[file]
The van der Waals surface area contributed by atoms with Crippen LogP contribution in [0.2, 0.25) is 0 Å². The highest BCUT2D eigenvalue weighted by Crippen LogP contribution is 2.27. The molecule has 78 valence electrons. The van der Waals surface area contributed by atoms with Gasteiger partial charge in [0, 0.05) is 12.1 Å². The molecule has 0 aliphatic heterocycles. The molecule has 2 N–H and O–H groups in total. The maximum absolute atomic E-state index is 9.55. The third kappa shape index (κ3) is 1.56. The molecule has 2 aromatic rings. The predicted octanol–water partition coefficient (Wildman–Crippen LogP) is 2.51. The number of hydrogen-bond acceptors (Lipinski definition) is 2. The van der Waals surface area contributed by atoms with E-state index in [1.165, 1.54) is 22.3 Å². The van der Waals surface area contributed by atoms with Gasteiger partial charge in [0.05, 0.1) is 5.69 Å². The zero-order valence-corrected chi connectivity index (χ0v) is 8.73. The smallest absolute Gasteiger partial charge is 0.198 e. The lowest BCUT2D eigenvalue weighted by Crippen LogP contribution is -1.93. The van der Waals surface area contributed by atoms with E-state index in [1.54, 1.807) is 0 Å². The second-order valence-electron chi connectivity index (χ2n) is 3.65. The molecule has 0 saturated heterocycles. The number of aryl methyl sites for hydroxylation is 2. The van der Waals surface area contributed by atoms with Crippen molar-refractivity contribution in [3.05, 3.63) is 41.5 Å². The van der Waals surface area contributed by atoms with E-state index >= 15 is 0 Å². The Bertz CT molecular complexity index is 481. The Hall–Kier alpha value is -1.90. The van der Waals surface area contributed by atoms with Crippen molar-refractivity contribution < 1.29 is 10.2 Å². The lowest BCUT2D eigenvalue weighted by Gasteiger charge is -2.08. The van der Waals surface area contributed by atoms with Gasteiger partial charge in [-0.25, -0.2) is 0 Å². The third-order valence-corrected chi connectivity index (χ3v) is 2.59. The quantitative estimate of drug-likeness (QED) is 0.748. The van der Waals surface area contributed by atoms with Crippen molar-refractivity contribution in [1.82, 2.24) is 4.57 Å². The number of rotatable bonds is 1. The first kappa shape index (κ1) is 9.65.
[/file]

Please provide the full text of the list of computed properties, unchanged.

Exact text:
The van der Waals surface area contributed by atoms with Crippen LogP contribution in [0.2, 0.25) is 0 Å². The highest BCUT2D eigenvalue weighted by Crippen LogP contribution is 2.27. The molecule has 78 valence electrons. The van der Waals surface area contributed by atoms with Gasteiger partial charge in [0, 0.05) is 12.1 Å². The molecule has 0 aliphatic heterocycles. The molecule has 2 N–H and O–H groups in total. The maximum absolute atomic E-state index is 9.55. The third kappa shape index (κ3) is 1.56. The molecule has 2 aromatic rings. The predicted octanol–water partition coefficient (Wildman–Crippen LogP) is 2.51. The number of hydrogen-bond acceptors (Lipinski definition) is 2. The van der Waals surface area contributed by atoms with E-state index in [1.165, 1.54) is 22.3 Å². The van der Waals surface area contributed by atoms with Gasteiger partial charge in [0.05, 0.1) is 5.69 Å². The zero-order valence-corrected chi connectivity index (χ0v) is 8.73. The smallest absolute Gasteiger partial charge is 0.198 e. The lowest BCUT2D eigenvalue weighted by Crippen LogP contribution is -1.93. The van der Waals surface area contributed by atoms with E-state index in [1.54, 1.807) is 0 Å². The second-order valence-electron chi connectivity index (χ2n) is 3.65. The molecule has 0 saturated heterocycles. The number of aryl methyl sites for hydroxylation is 2. The van der Waals surface area contributed by atoms with Crippen molar-refractivity contribution in [3.05, 3.63) is 41.5 Å². The van der Waals surface area contributed by atoms with E-state index >= 15 is 0 Å². The Bertz CT molecular complexity index is 481. The Hall–Kier alpha value is -1.90. The van der Waals surface area contributed by atoms with Crippen molar-refractivity contribution < 1.29 is 10.2 Å². The lowest BCUT2D eigenvalue weighted by Gasteiger charge is -2.08. The van der Waals surface area contributed by atoms with Gasteiger partial charge in [-0.25, -0.2) is 0 Å². The third-order valence-corrected chi connectivity index (χ3v) is 2.59. The quantitative estimate of drug-likeness (QED) is 0.748. The van der Waals surface area contributed by atoms with Crippen molar-refractivity contribution in [1.82, 2.24) is 4.57 Å². The number of rotatable bonds is 1. The first kappa shape index (κ1) is 9.65.